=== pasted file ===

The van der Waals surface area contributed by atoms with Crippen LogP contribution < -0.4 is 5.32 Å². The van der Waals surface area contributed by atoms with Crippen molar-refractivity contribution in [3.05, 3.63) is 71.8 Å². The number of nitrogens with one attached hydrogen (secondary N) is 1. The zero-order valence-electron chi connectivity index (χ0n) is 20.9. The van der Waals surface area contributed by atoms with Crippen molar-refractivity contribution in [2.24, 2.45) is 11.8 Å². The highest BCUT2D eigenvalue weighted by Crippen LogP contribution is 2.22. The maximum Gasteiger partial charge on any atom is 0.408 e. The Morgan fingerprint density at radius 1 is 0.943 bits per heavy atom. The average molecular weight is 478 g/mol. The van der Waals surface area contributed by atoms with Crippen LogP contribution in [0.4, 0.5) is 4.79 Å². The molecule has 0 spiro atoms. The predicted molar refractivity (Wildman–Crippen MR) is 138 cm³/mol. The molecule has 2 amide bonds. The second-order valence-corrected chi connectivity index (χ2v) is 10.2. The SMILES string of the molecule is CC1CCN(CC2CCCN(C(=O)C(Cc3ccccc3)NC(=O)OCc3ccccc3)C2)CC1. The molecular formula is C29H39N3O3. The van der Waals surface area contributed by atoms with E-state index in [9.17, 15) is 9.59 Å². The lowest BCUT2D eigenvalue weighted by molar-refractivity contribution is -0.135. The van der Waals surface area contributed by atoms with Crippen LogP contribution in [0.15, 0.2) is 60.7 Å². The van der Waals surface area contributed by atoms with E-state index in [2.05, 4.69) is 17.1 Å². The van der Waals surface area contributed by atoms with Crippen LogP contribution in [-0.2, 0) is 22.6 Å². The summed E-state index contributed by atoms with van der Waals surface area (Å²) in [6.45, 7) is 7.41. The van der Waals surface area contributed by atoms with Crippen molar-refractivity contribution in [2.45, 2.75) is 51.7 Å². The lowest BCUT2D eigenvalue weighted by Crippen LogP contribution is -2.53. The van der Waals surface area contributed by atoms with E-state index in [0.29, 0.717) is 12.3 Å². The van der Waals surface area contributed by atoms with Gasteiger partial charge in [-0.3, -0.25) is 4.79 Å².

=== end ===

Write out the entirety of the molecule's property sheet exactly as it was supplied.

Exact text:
The van der Waals surface area contributed by atoms with Crippen LogP contribution < -0.4 is 5.32 Å². The van der Waals surface area contributed by atoms with Crippen molar-refractivity contribution in [3.05, 3.63) is 71.8 Å². The number of nitrogens with one attached hydrogen (secondary N) is 1. The zero-order valence-electron chi connectivity index (χ0n) is 20.9. The van der Waals surface area contributed by atoms with Crippen molar-refractivity contribution in [2.24, 2.45) is 11.8 Å². The highest BCUT2D eigenvalue weighted by Crippen LogP contribution is 2.22. The maximum Gasteiger partial charge on any atom is 0.408 e. The Morgan fingerprint density at radius 1 is 0.943 bits per heavy atom. The average molecular weight is 478 g/mol. The van der Waals surface area contributed by atoms with Crippen LogP contribution in [0.4, 0.5) is 4.79 Å². The molecule has 0 spiro atoms. The predicted molar refractivity (Wildman–Crippen MR) is 138 cm³/mol. The molecule has 2 amide bonds. The second-order valence-corrected chi connectivity index (χ2v) is 10.2. The SMILES string of the molecule is CC1CCN(CC2CCCN(C(=O)C(Cc3ccccc3)NC(=O)OCc3ccccc3)C2)CC1. The molecular formula is C29H39N3O3. The van der Waals surface area contributed by atoms with E-state index in [9.17, 15) is 9.59 Å². The lowest BCUT2D eigenvalue weighted by molar-refractivity contribution is -0.135. The van der Waals surface area contributed by atoms with Crippen LogP contribution in [0.15, 0.2) is 60.7 Å². The van der Waals surface area contributed by atoms with E-state index in [2.05, 4.69) is 17.1 Å². The van der Waals surface area contributed by atoms with Crippen LogP contribution in [-0.2, 0) is 22.6 Å². The summed E-state index contributed by atoms with van der Waals surface area (Å²) in [6.45, 7) is 7.41. The van der Waals surface area contributed by atoms with Crippen molar-refractivity contribution in [2.45, 2.75) is 51.7 Å². The lowest BCUT2D eigenvalue weighted by Crippen LogP contribution is -2.53. The van der Waals surface area contributed by atoms with E-state index in [0.29, 0.717) is 12.3 Å². The van der Waals surface area contributed by atoms with Gasteiger partial charge in [-0.3, -0.25) is 4.79 Å².